Sunday, 14 November 2010

SWANS (GIG-GOING ADVENTURES CONTINUED)


(Brighton Concorde, Oct. 27th)


Since abandoning my original punkish intransigence against seeing reformed bands, my life has become much more complicated. When you stick to the defiant but simplistic notion that all reunions suck, you’re not likely to be disappointed. After all, if the gig did turn out to be great, you weren’t there to know what you were missing. This way, you need to intuit who’s re-raising the mantle and who’s simply cashing in.

In some ways it’s not so bad if you never saw the band back in the day, as you’re taking up your one chance to take them in. But I did see Swans (in or around ’87) and have a blistering memory of being part-entranced and part quite genuinely scared. Frontman Gira seemed fully psychotic, in a trance fury, playing out frenzied rituals as if he was only just about managing to rein his demon-unleashing into the medium of music. He radiated the weird energy of someone you’d instinctively avoid on the street. I can vividly remember punters staking out the back of the hall, where things felt a little safer.

In those early days, they epitomised more than any other band the negativity of the New York Noise scene. They weren’t dystopian in some broad socio-political sense, so much as aggressively nihilistic. Inside and against a genre dedicated to Saturday night release, to letting it all out, they’d pound at their sound with single-minded intensity - like all the sentimentality had to be scorched away, until we were left looking at the bare structures of power and domination which underpinned society.

Listening to their relentlessly crashing chords, at levels of volume so excessive that shows were often stopped, was like being clubbed by sound. Their very relationship to their audience felt almost as abusive as the ones they took for their subject matter.

Their stripped-down sound was almost literally one-note, which proved to be first a boon but soon an albatross. You go to extreme places to explore them, but fools rush in to build hotels there, rather than find their own routes. Pretty soon, there was a slew of bands in their wake, like a horror movie spawning a hyper-inflation of ever-more-excessive sequels. Nihilism had become the next hipster fad, ‘transgressive’ the most tedious word in music and the result was shock fatigue. (It’s notable that the majority of decent No Wave bands were exceptionally short-lived.)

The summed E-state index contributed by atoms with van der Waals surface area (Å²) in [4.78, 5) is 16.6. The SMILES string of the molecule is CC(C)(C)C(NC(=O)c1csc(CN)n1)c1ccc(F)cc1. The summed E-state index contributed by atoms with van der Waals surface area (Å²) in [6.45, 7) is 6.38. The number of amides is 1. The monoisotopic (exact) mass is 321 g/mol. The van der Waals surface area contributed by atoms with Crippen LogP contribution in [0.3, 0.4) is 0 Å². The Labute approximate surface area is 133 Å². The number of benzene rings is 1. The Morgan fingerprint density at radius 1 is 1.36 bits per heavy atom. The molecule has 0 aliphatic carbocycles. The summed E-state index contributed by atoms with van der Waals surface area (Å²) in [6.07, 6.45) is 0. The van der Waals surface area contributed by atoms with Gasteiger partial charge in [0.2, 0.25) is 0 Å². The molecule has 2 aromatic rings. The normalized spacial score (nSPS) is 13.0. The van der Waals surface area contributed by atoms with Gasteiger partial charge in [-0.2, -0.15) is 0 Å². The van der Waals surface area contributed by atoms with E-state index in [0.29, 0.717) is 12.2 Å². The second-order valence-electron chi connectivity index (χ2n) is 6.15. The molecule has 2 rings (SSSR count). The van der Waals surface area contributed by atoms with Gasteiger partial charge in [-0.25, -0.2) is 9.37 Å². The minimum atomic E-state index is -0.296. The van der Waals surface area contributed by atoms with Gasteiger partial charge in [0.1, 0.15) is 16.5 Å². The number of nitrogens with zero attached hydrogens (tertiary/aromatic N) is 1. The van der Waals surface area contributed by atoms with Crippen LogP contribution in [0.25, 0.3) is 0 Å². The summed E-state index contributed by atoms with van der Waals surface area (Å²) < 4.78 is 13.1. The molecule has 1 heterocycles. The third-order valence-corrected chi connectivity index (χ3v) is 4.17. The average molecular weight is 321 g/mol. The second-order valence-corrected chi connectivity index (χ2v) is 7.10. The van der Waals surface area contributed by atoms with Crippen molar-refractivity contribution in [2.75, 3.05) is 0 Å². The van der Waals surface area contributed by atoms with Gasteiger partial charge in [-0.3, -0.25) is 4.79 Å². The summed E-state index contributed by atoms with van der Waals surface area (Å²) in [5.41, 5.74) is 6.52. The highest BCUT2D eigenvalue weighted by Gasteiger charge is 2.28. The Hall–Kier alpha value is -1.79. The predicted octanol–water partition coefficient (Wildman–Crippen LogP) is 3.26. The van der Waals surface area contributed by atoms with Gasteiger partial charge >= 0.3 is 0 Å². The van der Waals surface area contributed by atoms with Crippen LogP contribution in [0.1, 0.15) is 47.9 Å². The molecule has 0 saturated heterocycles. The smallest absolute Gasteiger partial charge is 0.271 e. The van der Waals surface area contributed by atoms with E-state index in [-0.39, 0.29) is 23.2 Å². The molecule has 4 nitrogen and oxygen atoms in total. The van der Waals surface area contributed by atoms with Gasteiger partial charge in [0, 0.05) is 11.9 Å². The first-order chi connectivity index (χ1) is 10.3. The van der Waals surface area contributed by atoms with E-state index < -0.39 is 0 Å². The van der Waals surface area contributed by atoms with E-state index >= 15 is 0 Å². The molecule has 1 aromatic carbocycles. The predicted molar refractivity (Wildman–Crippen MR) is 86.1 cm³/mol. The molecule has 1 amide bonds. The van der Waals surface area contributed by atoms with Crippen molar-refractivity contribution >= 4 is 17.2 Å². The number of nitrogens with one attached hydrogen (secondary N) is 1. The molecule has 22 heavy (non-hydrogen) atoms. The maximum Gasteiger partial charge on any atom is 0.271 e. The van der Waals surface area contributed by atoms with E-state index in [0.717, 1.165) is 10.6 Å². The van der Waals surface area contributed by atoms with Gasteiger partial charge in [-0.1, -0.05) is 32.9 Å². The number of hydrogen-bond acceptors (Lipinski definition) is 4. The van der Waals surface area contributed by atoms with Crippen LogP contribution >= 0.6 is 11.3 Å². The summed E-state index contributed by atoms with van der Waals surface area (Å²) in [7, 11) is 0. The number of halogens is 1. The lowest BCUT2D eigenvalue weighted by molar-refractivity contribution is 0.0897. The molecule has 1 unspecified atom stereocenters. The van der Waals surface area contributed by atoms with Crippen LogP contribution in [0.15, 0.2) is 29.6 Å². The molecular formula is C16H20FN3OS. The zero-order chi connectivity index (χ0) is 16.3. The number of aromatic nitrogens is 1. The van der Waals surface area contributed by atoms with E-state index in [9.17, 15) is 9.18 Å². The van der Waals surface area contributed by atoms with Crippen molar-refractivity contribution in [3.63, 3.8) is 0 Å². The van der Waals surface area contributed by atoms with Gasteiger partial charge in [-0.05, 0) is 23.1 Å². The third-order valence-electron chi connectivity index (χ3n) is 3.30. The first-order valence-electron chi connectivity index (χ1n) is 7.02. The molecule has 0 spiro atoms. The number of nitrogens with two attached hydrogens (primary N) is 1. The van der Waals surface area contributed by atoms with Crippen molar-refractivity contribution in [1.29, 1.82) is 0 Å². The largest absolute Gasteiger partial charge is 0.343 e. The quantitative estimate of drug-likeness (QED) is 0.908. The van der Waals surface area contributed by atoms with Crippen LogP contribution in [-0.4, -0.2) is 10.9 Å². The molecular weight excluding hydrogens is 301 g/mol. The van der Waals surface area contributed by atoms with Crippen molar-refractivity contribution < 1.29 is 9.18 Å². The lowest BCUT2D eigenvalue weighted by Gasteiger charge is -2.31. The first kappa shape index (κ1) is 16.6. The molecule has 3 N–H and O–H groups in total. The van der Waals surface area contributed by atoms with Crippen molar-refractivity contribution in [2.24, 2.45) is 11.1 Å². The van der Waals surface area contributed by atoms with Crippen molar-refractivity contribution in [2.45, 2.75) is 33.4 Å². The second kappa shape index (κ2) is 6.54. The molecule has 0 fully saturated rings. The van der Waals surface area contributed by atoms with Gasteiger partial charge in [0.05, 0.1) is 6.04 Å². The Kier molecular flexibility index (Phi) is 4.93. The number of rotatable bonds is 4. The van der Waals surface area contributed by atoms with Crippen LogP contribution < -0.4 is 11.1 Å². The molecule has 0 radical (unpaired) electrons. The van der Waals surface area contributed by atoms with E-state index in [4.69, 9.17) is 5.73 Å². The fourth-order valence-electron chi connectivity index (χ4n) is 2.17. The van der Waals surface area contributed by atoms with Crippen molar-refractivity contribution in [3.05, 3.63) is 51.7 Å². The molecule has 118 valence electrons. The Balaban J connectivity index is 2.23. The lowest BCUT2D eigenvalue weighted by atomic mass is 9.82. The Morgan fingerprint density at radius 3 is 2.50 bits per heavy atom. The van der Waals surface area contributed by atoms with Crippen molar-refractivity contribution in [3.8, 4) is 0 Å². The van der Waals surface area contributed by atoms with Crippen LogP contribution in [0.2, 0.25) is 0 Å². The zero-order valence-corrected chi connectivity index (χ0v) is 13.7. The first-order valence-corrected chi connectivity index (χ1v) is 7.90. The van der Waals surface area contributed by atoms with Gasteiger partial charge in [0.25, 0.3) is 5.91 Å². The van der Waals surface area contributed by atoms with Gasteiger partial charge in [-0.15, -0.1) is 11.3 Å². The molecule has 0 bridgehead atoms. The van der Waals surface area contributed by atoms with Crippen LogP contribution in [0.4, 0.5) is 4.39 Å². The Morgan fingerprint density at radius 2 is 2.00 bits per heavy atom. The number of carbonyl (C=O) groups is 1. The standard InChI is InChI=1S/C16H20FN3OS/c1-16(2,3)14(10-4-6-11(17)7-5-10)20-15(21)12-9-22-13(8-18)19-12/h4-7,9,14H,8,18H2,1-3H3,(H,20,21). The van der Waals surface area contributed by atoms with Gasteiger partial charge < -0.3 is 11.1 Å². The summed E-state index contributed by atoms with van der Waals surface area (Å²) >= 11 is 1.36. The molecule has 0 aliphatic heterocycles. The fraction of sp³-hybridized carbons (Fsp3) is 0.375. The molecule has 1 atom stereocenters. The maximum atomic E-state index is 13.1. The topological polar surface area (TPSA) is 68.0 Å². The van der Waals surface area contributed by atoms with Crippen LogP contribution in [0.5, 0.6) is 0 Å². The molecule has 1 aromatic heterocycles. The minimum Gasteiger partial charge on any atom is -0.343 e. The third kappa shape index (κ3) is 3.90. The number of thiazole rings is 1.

Swans, however, sidestepped these diminishing returns by broadening their sound from the earlier barrage of brutality. Rhythms remained edgy and angular, but became more unsettling than all-aout assault. Gira’s voice became as much intonatory as declamatory. Jarboe joined as the Brix Smith of the band, whose tremulous voice steered them to more melodic waters. However, unlike many industrial acts (who they in some ways felt akin to), they never actually abandoned that underlying sense of brutality so much as set it in a more ceremonial context. They still sounded like getting clubbed, only this time it was like it was happening inside a cathedral.

Indeed, to follow this narrative, you might well have to have heard the sheer darkness of the early years, just to spot the cracks of light they allowed to pass through their black-bellied clouds. Gira would now hint in his lyrics at some kind of redemption. As Cracked Machine put it: “in the early days...Gira's intention was to create a music so loud and overpowering that it would destroy his body. The final Swans incarnation were every bit as powerful but transcendence of the body was the goal, a far loftier and more difficult aim than mere destruction.”